“That all changed with the Kelo decision, as the constitutional provision that everyone trusted to protect their most fundamental of rights was suddenly ambiguous. After all, once the federal Takings Clause was interpreted to allow eminent domain abuses, Alaskans realized that their state’s Takings Clause could be treated the same way. Under Kelo, since “public use” now also means “private use,” Alaskans need more protection at the state level.”
“In 2006, HB 318 sailed through both legislative houses with unanimous support. The new law prohibits the use of eminent domain “to acquire private property from a private person for the purpose of transferring title to the property to another private person for economic development purposes.” Unfortunately, this language does not provide property owners solid protection. In order to prevent authorities from taking private property from one person and turning it over to another private entity, states need to ban all private-to-private transfers (with a few narrowly tailored exceptions for common carriers and the like). By focusing on the intent behind the transfer, rather than the transfer itself, Alaska’s Legislature provided a ready-made excuse for authorities to say that a private transfer was not their purpose when they originally acquired the property.”
“Additionally, snowcats could still drive through the loophole of the state’s blight statute. Alaska’s vague definitions of “slum areas” and “blighted areas” are virtually identical to those that have been horribly exploited in many other states. As currently written, the factors to determine blight could apply to virtually any home. And since the designations are made by “area,” only a few properties need to be blighted before officials can destroy an entire neighborhood.”Castle Coalition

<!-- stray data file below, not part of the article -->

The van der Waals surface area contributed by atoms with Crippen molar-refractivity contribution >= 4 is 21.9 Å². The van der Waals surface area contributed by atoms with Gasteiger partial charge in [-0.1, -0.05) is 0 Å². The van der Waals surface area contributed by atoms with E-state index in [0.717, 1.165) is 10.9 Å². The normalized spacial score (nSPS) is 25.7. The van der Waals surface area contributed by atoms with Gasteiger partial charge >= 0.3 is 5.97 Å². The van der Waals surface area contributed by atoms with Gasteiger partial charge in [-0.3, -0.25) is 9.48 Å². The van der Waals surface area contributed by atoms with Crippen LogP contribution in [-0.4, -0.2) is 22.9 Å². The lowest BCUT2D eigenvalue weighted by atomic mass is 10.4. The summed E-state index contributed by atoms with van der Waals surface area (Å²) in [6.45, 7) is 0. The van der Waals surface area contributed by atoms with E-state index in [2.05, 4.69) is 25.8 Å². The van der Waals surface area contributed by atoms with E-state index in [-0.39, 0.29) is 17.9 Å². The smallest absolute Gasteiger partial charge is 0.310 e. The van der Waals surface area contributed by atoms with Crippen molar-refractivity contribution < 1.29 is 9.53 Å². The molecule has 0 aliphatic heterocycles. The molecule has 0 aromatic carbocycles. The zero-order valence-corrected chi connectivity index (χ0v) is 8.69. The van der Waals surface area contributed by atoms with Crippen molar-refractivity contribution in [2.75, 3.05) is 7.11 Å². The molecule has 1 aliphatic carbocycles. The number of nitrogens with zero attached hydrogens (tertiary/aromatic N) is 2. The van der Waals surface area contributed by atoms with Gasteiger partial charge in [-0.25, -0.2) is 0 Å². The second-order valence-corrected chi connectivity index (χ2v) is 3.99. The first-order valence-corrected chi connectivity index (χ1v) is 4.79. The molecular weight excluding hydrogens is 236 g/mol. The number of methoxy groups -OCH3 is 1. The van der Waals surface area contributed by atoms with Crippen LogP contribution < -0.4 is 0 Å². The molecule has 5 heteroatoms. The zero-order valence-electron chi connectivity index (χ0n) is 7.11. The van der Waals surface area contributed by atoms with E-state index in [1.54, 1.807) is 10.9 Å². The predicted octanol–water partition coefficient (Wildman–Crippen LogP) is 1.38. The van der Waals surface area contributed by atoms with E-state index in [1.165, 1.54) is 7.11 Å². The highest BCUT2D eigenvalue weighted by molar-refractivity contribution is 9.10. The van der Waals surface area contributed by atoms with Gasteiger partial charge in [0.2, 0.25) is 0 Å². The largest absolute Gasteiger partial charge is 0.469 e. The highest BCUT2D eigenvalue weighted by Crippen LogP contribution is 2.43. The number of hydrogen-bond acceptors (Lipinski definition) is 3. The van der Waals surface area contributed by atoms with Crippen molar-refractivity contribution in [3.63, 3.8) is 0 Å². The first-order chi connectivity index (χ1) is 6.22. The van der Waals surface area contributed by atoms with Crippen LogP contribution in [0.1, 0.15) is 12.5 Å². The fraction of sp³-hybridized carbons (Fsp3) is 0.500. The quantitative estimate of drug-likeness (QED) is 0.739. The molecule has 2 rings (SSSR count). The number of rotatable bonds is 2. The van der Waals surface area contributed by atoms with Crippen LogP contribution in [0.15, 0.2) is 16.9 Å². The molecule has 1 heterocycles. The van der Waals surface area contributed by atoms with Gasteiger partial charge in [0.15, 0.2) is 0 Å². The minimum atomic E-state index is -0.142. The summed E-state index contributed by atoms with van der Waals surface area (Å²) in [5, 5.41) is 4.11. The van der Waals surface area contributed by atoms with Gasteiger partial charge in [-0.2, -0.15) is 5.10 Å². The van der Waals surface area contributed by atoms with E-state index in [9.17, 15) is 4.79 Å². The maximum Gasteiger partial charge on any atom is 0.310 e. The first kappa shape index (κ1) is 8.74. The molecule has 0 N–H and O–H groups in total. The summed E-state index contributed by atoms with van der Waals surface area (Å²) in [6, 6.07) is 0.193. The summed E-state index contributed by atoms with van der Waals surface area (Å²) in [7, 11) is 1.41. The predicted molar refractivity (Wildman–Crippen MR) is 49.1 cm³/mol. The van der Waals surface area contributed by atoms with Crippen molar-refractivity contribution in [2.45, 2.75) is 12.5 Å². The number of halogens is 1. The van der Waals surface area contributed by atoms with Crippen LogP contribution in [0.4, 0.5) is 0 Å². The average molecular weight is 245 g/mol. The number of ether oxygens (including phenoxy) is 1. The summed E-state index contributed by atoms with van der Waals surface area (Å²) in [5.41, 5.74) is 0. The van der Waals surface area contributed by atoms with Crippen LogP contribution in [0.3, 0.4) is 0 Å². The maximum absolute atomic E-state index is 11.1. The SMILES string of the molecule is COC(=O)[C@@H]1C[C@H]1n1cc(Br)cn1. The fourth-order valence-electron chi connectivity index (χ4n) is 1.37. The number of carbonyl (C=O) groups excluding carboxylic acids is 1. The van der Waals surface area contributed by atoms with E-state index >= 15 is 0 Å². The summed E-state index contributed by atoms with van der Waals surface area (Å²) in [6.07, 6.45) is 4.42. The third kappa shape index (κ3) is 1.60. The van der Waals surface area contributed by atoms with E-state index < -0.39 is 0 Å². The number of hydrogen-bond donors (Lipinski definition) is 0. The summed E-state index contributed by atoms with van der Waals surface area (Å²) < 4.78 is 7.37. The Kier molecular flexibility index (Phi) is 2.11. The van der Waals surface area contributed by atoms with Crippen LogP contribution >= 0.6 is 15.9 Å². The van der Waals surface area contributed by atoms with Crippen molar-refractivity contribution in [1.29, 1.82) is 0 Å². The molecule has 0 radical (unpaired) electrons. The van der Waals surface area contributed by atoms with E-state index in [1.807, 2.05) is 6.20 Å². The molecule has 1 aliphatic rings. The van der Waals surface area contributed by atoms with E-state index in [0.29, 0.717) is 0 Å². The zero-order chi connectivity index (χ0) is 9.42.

Hiring an Eminent Domain Attorney in Alaska
The most blatant form of eminent domain abuse occurs when the government or condemning authority makes a ‘low ball’ offer. This scenario invariably requires the property owner to hire an attorney to obtain just compensation. Fortunately, the vast majority of eminent domain attorneys work on a contingent fee basis, meaning they charge a percentage of the additional money they obtain for the property owner. Also, Alaska has passed legislation requiring the condemning authority to pay the property owner’s attorneys fees in eminent domain cases if certain criteria are met.
Pursuant to Alaska R. Civ. pro. 72(k)(3), if the court awards at least 10% more than the amount deposited by the condemnor or than the master’s award from which the appeal was taken, then the government is required to pay the property owner’s attorneys fees incurred while pursuing their claim.
If you’re affected by eminent domain, you should obtain a consultation so that you know and understand your rights before taking any action. Remember, the government is like any buyer, they will want to purchase your property as cheaply as possible, and their appraisers may neglect to consider damages that can lead to a larger amount of just compensation.
Very few attorneys can claim expertise in the area of eminent domain law. To determine if you have a case, make sure you consult with an eminent domain trial attorney who can effectively identify damages and select the necessary experts. Your attorney should also be able to interface with the condemning authority and be willing to take your case to trial if negotiations can not be reached.
Questions about Alaska Eminent Domain Law or if you’re interested in a free consultation, contact us today! If you want to call us, our main number is 866-339-7242. We look forward to hearing from you.